Out Comes Melville

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the-whale-storyThe Whale: A Love Story
by Mark Beauregard
Viking. 281 pages, $26.

 

ON NOVEMBER 17, 1851, Herman Melville wrote a long letter to Nathaniel Hawthorne. Melville had recently given his friend a copy of Moby Dick and had received a letter describing Hawthorne’s very positive reaction to the novel. Melville’s reply is filled with unmistakably sexual imagery: I felt pantheistic then—your heart beat in my ribs and mine in yours, and both in God’s. … Whence come you, Hawthorne? By what right do you drink from my flagon of life? And when I put it to my lips—lo they are yours and not mine. … Ah! it’s a long stage, and no inn in sight, and night coming, and the body cold. But with you for a passenger, I am content and can be happy.”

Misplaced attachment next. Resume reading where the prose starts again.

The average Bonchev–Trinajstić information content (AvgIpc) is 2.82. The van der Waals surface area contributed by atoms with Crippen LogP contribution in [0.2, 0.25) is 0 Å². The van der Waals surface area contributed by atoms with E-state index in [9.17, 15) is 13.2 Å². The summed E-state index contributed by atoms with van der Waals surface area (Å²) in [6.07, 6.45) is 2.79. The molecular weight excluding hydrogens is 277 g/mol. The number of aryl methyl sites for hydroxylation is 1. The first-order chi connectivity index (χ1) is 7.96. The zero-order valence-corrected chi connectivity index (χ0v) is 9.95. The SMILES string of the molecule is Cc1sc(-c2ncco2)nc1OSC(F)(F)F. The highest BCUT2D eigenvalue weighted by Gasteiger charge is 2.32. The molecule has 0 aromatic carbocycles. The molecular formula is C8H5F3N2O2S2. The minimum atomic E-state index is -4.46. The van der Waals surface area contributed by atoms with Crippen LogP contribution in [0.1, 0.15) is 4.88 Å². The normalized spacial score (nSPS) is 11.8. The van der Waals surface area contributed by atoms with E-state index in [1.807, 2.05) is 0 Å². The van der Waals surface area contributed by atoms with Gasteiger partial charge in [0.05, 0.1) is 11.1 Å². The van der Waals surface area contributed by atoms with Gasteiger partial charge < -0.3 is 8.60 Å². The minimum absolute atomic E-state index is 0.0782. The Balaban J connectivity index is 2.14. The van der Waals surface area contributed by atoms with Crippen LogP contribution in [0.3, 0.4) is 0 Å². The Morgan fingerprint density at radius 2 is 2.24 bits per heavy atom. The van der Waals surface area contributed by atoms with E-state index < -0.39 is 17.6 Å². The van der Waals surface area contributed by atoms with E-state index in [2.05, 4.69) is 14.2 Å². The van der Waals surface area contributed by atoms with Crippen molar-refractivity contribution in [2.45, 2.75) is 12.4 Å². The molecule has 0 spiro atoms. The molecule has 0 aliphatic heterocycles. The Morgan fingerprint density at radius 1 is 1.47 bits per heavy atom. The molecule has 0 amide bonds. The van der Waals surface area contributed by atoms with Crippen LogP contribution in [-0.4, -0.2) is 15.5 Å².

Melville’s letter, in its entirety, forms the conclusion of The Whale, a novel based on the brief, intense relationship between the first truly great writers of fiction in America.

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